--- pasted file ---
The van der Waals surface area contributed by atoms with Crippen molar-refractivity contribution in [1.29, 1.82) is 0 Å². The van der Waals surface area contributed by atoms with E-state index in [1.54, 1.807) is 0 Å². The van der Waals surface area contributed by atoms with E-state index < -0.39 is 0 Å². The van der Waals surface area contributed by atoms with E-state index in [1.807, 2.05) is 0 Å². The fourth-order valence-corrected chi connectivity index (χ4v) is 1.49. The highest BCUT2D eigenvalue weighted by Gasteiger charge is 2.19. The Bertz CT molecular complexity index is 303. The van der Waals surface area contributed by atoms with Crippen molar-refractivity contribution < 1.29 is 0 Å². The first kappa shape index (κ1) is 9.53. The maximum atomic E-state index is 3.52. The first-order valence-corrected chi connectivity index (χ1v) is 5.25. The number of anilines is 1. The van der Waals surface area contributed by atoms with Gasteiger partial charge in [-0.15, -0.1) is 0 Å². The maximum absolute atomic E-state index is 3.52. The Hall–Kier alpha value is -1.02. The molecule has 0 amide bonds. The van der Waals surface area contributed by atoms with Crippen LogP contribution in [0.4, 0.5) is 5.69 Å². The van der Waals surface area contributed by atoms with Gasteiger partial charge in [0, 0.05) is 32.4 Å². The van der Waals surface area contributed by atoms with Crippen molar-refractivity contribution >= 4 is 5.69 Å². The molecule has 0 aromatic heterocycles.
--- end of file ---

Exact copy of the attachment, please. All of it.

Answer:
The van der Waals surface area contributed by atoms with Crippen molar-refractivity contribution in [1.29, 1.82) is 0 Å². The van der Waals surface area contributed by atoms with E-state index in [1.54, 1.807) is 0 Å². The van der Waals surface area contributed by atoms with E-state index < -0.39 is 0 Å². The van der Waals surface area contributed by atoms with E-state index in [1.807, 2.05) is 0 Å². The fourth-order valence-corrected chi connectivity index (χ4v) is 1.49. The highest BCUT2D eigenvalue weighted by Gasteiger charge is 2.19. The Bertz CT molecular complexity index is 303. The van der Waals surface area contributed by atoms with Crippen molar-refractivity contribution < 1.29 is 0 Å². The first kappa shape index (κ1) is 9.53. The maximum atomic E-state index is 3.52. The first-order valence-corrected chi connectivity index (χ1v) is 5.25. The number of anilines is 1. The van der Waals surface area contributed by atoms with Gasteiger partial charge in [-0.15, -0.1) is 0 Å². The maximum absolute atomic E-state index is 3.52. The Hall–Kier alpha value is -1.02. The molecule has 0 amide bonds. The van der Waals surface area contributed by atoms with Crippen LogP contribution in [0.4, 0.5) is 5.69 Å². The van der Waals surface area contributed by atoms with Gasteiger partial charge in [0, 0.05) is 32.4 Å². The van der Waals surface area contributed by atoms with Crippen molar-refractivity contribution >= 4 is 5.69 Å². The molecule has 0 aromatic heterocycles.